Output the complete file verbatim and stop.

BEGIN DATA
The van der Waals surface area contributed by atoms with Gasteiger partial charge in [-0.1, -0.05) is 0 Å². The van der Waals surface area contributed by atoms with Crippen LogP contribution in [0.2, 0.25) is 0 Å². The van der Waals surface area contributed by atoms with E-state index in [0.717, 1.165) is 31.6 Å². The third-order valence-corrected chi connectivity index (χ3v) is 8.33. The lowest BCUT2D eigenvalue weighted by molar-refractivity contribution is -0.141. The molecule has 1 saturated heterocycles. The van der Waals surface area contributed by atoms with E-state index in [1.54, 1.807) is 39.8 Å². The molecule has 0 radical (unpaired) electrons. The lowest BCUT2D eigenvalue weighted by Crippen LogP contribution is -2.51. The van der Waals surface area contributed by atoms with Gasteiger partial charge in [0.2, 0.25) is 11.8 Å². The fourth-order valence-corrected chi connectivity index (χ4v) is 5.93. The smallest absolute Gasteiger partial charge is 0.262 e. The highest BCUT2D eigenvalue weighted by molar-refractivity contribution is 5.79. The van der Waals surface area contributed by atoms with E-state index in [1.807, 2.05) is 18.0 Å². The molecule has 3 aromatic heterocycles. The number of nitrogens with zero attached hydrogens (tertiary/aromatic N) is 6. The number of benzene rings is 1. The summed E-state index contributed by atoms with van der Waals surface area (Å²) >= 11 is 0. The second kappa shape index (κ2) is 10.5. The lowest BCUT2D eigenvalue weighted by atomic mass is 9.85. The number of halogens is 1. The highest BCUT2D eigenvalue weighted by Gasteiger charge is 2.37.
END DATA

The van der Waals surface area contributed by atoms with Gasteiger partial charge in [-0.1, -0.05) is 0 Å². The van der Waals surface area contributed by atoms with Crippen LogP contribution in [0.2, 0.25) is 0 Å². The van der Waals surface area contributed by atoms with E-state index in [0.717, 1.165) is 31.6 Å². The third-order valence-corrected chi connectivity index (χ3v) is 8.33. The lowest BCUT2D eigenvalue weighted by molar-refractivity contribution is -0.141. The molecule has 1 saturated heterocycles. The van der Waals surface area contributed by atoms with E-state index in [1.54, 1.807) is 39.8 Å². The molecule has 0 radical (unpaired) electrons. The lowest BCUT2D eigenvalue weighted by Crippen LogP contribution is -2.51. The van der Waals surface area contributed by atoms with Gasteiger partial charge in [0.2, 0.25) is 11.8 Å². The fourth-order valence-corrected chi connectivity index (χ4v) is 5.93. The smallest absolute Gasteiger partial charge is 0.262 e. The highest BCUT2D eigenvalue weighted by molar-refractivity contribution is 5.79. The van der Waals surface area contributed by atoms with E-state index in [1.807, 2.05) is 18.0 Å². The molecule has 3 aromatic heterocycles. The number of nitrogens with zero attached hydrogens (tertiary/aromatic N) is 6. The number of benzene rings is 1. The summed E-state index contributed by atoms with van der Waals surface area (Å²) >= 11 is 0. The second kappa shape index (κ2) is 10.5. The lowest BCUT2D eigenvalue weighted by atomic mass is 9.85. The number of halogens is 1. The highest BCUT2D eigenvalue weighted by Gasteiger charge is 2.37.